Hong Kong health officials have said that a rise in Covid-19 cases was expected, while experts have urged the focus to be placed on the severity of infections, rather than daily numbers, as more cases of Omicron subvariants were identified.

Medics wearing infection prevention gear when taking care of patients outside Prince of Wales Hospital. File photo: Hillary Leung/HKFP.

According to the Centre for Health Protection (CHP), the city currently has over 40 untraceable infections caused by the Omicron subvariant BA.2.12.1 – a similar strain to Omicron BA.2, the variant that triggered Hong Kong’s fifth-wave outbreak earlier this year.

The health authority added that there were two more suspected local infections of Omicron BA.4 or BA.5, which were both thought to have a higher capability of re-infecting recovered Covid-19 patients.

In total, Hong Kong reported 737 new Covid-19 infections but no related deaths on Monday.

Albert Au, the principal medical and health officer of the CHP, told media during Monday’s daily press briefing that Omicron BA.2.12.1 have been found across 15 districts, and he believed that there was a certain level of invisible transmission in the community.

Earlier this month, the CHP announced that people infected with these new subvariants and their close contacts were no longer allowed to self-isolate at home and had to be quarantined at government facilities.

Albert Au. File photo: Video screenshot, via RTHK.

Although the city’s Covid-19 case counts have increased over the past two weeks, Au said the trend was “as expected.”

“We have [loosened] some social distancing measures, and people are resuming their normal life, and there are more and more interactions between people and also more gatherings,” Au said.

Meanwhile, he said the CHP had not noted any continuous increase in the rates of death, hospitalisation or severe disease, all of which indicate the level of burden placed on the medical system.

David Hui. File photo: GovHK.

Au said this could be related to a high level of herd immunity among Hongkongers, but warned that people’s immunity after infection may wane within three to four months, and they should still receive vaccinations.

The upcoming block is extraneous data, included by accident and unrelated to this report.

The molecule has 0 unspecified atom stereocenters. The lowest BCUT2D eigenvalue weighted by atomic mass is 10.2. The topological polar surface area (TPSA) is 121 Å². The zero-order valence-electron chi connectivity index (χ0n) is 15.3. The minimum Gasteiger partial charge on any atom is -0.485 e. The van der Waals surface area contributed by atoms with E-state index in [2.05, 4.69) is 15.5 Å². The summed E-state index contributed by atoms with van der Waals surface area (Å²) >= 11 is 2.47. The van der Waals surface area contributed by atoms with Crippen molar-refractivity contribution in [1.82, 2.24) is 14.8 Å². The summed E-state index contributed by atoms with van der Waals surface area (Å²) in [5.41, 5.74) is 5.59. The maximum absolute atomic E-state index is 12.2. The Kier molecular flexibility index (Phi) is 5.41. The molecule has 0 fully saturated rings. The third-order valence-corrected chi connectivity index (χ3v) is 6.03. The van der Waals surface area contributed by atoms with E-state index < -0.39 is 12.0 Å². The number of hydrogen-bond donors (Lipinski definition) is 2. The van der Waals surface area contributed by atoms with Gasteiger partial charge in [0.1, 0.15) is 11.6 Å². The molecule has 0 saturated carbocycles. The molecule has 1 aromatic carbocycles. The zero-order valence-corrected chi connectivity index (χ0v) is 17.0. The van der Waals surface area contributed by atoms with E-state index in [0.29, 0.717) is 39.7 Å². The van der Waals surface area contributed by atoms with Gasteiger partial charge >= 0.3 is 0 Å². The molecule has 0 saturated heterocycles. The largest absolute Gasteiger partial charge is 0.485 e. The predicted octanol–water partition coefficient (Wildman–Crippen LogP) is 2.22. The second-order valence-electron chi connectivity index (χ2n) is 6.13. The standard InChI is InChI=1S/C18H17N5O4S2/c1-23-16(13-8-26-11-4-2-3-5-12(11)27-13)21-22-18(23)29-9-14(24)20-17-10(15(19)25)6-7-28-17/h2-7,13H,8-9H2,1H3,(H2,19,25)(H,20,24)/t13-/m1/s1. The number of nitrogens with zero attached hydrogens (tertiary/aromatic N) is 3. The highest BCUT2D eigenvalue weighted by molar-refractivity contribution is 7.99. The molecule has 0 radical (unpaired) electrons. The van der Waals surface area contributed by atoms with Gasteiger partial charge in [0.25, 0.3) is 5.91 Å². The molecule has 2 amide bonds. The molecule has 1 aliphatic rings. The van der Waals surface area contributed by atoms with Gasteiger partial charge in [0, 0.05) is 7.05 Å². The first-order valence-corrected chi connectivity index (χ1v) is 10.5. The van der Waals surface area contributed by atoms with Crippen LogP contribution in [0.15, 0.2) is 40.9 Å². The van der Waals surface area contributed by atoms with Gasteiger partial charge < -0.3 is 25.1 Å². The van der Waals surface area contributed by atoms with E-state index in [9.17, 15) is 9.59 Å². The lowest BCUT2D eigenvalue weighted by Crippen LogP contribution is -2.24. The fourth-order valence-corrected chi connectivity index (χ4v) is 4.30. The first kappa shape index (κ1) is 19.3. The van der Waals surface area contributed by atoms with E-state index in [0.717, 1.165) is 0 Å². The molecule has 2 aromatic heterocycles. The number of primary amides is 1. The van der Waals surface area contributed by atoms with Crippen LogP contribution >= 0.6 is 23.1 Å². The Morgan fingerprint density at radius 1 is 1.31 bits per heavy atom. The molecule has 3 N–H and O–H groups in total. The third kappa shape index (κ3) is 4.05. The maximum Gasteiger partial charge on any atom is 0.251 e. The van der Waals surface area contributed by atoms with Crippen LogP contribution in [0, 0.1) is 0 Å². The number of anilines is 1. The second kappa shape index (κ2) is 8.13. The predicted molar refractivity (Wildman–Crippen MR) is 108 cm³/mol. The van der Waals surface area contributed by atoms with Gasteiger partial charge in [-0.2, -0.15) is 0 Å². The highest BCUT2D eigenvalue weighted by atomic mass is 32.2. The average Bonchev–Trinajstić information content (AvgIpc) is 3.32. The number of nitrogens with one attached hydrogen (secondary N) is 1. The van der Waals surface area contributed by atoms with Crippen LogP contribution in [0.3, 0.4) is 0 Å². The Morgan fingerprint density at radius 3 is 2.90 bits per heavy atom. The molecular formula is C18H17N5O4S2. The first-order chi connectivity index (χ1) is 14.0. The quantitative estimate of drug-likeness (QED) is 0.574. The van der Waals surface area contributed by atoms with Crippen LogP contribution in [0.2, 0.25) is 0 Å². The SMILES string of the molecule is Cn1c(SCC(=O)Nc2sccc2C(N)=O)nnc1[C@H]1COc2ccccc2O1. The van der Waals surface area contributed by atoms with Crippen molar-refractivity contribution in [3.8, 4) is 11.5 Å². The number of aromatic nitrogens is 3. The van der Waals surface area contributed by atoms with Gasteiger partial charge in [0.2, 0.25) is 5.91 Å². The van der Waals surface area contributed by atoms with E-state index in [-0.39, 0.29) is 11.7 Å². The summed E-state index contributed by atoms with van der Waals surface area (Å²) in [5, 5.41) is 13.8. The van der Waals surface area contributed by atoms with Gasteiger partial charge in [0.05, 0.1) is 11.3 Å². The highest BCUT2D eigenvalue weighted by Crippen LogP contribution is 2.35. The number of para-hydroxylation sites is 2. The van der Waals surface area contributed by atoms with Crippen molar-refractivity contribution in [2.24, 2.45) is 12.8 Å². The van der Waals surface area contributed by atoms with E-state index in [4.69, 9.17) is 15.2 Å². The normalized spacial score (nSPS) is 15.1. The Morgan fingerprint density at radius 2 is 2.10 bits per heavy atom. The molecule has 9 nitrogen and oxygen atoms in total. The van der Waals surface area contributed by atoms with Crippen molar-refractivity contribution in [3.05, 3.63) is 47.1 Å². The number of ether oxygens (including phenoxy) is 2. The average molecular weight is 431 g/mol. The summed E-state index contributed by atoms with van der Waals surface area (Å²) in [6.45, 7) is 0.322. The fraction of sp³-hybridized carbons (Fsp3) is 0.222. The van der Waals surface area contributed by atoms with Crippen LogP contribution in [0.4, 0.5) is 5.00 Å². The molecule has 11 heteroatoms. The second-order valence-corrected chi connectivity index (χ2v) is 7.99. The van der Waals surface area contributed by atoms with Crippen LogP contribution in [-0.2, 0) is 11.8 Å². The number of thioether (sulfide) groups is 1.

Focus on severity

Local respiratory medicine expert and government advisor David Hui told HKFP that the fifth wave had not yet ended because of the Omicron subtypes, adding that it was “inappropriate” to talk about “the sixth wave,” which he said would only occur when a new variant emerged.

“Singapore has recorded around 3,000 daily cases in recent weeks and no reporter would ask about a new wave,” Hui said.

Ben Cowling. Photo: University of Hong Kong.

Instead, Hui said the focus should be on the number of critical or severe cases, as well as Covid-related deaths, in the city. To which, Hui said Hong Kong had built up a “reasonable immunity defence” due to the rising vaccination rate.

University of Hong Kong epidemiologist Ben Cowling also told HKFP that the severity of infections – as well as the case counts – should be considered when determining if the spread of BA.2.12.1 in the city was a concern.

But Cowling said the subvariant “does pose a threat to public health” as it could reinfect those who have recovered once immunity had faded within three to six months.

Moving forward, Cowling said the authorities should prioritise raising the vaccination coverage of the most vulnerable, namely elderly residents who had not been vaccinated or infected in previous outbreaks.

He said he was “not sure” if stringent social distancing measures such as school suspensions over a prolonged period could continue to be justified in any forthcoming Covid-19 waves.

“We saw from the fifth wave that [these stringent measures] could not stop the outbreak but slow it down,” Cowling said, but added that the government could consider them when it was two to three weeks around the peak of the outbreak.

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Peter Lee

Peter Lee is a reporter for HKFP. He was previously a freelance journalist at Initium, covering political and court news. He holds a Global Communication bachelor degree from CUHK.